Il futuro del web passa da HTML5 15.03.102010-03-17:17:17
Mac Slocum: How is HTML5 different than HTML as we currently know it?
Eric Meyer: It's really the HTML we're all used to plus more elements. But that's the 80/20 answer. HTML5 adds new elements for things like sections of a document and articles, and figures and captions for figures. So it covers things that a lot of us do all the time, like create «div class="figure"» and then «p class="caption"» inside of that to go along with an image. Now there's just an element called "figure" and you insert an image and you have an element after that called "caption." There's been an attempt to look at what people are doing. What class names are people using over and over again? What structures are they setting up over and over again? Because HTML doesn't have elements that directly address those. The HTML5 spec also attempts to very precisely and exhaustively describe what browsers should do in pretty much any given circumstance. Older HTML specifications would simply say: "These are the elements. These are the attributes. Here are some basic parsing rules. Here is what you're supposed to do if you encounter an error." HTML5 has these really long algorithms that say: "Do this, then this, then this, then this. And if you hit a problem, here, do this other thing." There's a lot of debate as to whether that's even a good idea. But if the vision that's encoded in those algorithms is brought out -- I'm not saying it will be, but if it is, then browsers will be a lot more interoperable. But that's the base level answer. As you push further into the more obscure corners, then the answer to "how is HTML5 different?" becomes much more complicated.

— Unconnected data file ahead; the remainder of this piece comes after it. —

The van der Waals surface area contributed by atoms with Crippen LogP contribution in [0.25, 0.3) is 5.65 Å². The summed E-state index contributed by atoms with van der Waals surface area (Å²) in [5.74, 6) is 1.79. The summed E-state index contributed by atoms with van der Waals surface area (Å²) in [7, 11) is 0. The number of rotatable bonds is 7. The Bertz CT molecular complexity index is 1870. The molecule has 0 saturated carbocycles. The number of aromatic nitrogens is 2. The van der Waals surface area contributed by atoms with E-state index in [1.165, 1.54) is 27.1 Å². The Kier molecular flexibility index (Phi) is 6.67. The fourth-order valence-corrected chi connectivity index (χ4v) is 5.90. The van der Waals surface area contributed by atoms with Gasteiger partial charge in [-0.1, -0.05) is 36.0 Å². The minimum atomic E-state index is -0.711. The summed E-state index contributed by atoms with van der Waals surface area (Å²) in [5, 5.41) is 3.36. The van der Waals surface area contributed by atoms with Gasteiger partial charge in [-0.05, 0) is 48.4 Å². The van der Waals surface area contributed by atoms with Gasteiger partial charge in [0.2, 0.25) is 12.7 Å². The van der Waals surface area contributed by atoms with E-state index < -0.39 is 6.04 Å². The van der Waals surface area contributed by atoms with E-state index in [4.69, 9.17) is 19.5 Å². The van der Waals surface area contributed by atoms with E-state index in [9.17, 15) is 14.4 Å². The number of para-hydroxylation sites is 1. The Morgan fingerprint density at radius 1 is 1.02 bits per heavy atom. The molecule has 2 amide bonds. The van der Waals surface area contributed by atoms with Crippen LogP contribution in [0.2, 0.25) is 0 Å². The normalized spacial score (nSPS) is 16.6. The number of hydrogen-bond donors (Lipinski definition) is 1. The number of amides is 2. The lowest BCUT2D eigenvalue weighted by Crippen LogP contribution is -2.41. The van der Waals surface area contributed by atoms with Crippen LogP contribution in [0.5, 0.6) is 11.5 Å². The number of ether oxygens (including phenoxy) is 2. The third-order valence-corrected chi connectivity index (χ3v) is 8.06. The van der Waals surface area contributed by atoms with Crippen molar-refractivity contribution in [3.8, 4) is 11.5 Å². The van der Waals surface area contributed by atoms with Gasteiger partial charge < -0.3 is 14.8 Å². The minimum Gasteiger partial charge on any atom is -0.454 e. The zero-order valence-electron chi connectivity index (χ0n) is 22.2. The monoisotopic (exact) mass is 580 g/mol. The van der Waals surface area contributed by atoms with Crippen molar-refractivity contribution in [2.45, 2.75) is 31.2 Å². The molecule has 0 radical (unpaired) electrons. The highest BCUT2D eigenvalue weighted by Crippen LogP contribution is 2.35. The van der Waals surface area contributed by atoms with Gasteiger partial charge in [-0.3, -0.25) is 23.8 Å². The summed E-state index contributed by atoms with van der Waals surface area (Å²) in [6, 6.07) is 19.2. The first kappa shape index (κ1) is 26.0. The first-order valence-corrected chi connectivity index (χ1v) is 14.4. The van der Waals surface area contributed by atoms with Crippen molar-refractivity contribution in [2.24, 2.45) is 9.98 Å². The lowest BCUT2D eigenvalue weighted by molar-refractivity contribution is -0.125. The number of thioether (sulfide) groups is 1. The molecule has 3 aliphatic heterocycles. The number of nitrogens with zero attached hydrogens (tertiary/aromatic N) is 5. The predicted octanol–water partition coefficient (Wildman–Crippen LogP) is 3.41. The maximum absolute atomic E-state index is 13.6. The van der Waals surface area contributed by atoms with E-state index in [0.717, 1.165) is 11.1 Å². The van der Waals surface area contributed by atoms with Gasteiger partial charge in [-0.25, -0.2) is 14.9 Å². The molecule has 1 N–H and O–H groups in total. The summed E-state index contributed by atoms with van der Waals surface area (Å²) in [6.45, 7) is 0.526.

Via O'Reilly Radar.